In a new court filing, federal prosecutors said the disputed video shows that Bradley and Martinez were present at Dolphin’s Cove when campaign volunteers solicited donations while carrying the appropriate State Election Enforcement Commission forms, party guests filled out contribution forms, and the party’s emcee announced over the loudspeaker that contribution forms were available.

Bradley and Martinez are both accused of conspiracy and fraud charges. Martinez is charged additionally with lying to the FBI and to the grand jury that handed down an indictment in the case a year ago.

Defense and prosecution filings in court show that the U.S. Attorney’s office knew by January 2020 that Bradley had hired videographers for the Dolphin’s Cove event. The videographers told investigators at about the same time that they had about 2 hours of unedited video of the event and a 13-minute, edited clip.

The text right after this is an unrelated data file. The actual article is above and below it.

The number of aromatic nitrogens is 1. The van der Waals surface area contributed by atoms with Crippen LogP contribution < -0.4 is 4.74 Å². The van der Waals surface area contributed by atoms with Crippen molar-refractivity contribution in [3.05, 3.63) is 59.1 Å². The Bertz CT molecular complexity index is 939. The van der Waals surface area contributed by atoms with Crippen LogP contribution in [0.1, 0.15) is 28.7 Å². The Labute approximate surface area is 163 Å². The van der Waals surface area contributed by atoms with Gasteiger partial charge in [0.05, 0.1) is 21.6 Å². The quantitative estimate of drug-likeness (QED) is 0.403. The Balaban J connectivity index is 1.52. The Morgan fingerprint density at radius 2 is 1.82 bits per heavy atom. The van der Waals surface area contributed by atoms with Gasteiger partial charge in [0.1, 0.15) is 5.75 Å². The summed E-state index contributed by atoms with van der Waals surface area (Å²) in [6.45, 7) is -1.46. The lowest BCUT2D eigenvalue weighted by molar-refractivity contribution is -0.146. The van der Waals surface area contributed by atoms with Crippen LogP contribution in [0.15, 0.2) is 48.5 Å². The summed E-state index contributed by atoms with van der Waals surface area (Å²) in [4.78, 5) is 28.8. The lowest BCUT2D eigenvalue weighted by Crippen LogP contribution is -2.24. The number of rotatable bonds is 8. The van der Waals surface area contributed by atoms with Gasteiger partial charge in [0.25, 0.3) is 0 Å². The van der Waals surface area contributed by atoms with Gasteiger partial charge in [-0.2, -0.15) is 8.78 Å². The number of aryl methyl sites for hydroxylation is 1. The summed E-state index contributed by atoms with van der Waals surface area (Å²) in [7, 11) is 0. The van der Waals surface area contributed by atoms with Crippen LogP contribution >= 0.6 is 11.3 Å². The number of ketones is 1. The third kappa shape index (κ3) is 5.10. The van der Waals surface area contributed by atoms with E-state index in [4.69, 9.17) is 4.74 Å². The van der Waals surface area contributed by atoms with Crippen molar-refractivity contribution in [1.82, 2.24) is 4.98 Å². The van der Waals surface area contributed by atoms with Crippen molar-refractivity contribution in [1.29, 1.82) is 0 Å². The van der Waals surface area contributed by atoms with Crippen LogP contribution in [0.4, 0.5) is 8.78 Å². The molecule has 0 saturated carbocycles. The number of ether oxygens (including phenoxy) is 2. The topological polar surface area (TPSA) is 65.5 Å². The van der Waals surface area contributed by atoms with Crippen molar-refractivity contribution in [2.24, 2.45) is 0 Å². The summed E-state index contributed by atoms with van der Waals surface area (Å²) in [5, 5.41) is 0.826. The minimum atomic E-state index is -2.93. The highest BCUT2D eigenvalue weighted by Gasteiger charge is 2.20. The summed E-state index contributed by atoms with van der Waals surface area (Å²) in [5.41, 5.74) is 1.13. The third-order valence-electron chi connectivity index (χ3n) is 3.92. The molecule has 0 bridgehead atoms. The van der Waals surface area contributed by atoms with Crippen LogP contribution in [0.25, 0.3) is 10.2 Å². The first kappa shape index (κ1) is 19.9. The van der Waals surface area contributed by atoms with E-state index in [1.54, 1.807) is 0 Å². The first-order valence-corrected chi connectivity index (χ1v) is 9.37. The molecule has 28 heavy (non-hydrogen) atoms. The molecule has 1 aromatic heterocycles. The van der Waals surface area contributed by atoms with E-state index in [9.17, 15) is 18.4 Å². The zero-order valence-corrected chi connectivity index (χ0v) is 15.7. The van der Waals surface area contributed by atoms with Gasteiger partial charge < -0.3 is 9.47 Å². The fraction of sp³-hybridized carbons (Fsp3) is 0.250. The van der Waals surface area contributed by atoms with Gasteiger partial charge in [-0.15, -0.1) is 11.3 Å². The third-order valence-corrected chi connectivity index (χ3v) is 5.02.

As they are required, the prosecutors told the defense they had taken possession of the edited clip. The prosecution said it intended to present the clip as evidence at trial and provided a copy to Bradley and Martinez. The prosecution did not pursue the 2 hours of raw footage, according to the court filings.

In the court filings, prosecutors said they did not learn of the second, 28-minute clip until they were notified by a witness on May 24, as jury selection was about to begin. The prosecutors said in the filing that they provided a copy of the new clip to the defense on May 25 and listed the second clip among their trial exhibits.

Bradley and Martinez claimed in their filings that prosecutors should have obtained or at least been aware of the existence of a second clip in 2020, when they were notified that the videographers had two hours of unedited footage. They said the late disclosure was a device intended to leave the defense unprepared on the eve of trial.

Martinez’s public defender Daniel Erwin complained in a court filing that the government “ambushed” her.